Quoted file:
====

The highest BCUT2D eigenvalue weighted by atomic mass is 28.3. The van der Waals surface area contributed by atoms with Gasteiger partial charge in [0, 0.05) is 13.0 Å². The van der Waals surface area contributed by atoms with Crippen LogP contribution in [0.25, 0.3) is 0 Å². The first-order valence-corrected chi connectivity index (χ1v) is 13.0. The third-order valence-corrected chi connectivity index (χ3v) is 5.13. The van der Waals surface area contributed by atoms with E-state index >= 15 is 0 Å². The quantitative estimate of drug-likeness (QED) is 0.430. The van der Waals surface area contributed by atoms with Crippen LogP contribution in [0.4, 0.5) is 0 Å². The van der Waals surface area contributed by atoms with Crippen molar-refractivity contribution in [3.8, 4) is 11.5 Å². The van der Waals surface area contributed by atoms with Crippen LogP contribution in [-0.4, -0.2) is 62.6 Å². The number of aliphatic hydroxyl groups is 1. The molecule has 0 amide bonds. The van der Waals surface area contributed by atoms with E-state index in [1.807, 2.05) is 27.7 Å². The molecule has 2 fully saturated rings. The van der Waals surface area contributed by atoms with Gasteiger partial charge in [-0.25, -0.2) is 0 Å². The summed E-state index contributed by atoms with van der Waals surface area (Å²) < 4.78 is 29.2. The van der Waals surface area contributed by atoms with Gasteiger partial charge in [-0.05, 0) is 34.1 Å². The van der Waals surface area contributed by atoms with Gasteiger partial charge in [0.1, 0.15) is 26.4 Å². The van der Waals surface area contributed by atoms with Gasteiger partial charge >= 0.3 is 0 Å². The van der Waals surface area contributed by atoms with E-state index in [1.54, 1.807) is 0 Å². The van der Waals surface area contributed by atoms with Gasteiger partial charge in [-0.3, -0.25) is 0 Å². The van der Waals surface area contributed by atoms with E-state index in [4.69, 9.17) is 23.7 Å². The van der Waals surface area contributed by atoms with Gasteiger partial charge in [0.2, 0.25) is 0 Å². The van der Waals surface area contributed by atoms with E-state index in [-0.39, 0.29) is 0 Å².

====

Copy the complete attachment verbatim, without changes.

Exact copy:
The highest BCUT2D eigenvalue weighted by atomic mass is 28.3. The van der Waals surface area contributed by atoms with Gasteiger partial charge in [0, 0.05) is 13.0 Å². The van der Waals surface area contributed by atoms with Crippen LogP contribution in [0.25, 0.3) is 0 Å². The first-order valence-corrected chi connectivity index (χ1v) is 13.0. The third-order valence-corrected chi connectivity index (χ3v) is 5.13. The van der Waals surface area contributed by atoms with E-state index >= 15 is 0 Å². The quantitative estimate of drug-likeness (QED) is 0.430. The van der Waals surface area contributed by atoms with Crippen LogP contribution in [0.4, 0.5) is 0 Å². The van der Waals surface area contributed by atoms with Crippen molar-refractivity contribution in [3.8, 4) is 11.5 Å². The van der Waals surface area contributed by atoms with Crippen LogP contribution in [-0.4, -0.2) is 62.6 Å². The number of aliphatic hydroxyl groups is 1. The molecule has 0 amide bonds. The van der Waals surface area contributed by atoms with E-state index in [1.807, 2.05) is 27.7 Å². The molecule has 2 fully saturated rings. The van der Waals surface area contributed by atoms with Gasteiger partial charge in [-0.25, -0.2) is 0 Å². The summed E-state index contributed by atoms with van der Waals surface area (Å²) < 4.78 is 29.2. The van der Waals surface area contributed by atoms with Gasteiger partial charge in [-0.05, 0) is 34.1 Å². The van der Waals surface area contributed by atoms with Gasteiger partial charge in [0.1, 0.15) is 26.4 Å². The van der Waals surface area contributed by atoms with Gasteiger partial charge >= 0.3 is 0 Å². The van der Waals surface area contributed by atoms with E-state index in [1.54, 1.807) is 0 Å². The van der Waals surface area contributed by atoms with Gasteiger partial charge in [-0.3, -0.25) is 0 Å². The van der Waals surface area contributed by atoms with E-state index in [4.69, 9.17) is 23.7 Å². The van der Waals surface area contributed by atoms with Gasteiger partial charge in [0.2, 0.25) is 0 Å². The van der Waals surface area contributed by atoms with E-state index in [-0.39, 0.29) is 0 Å².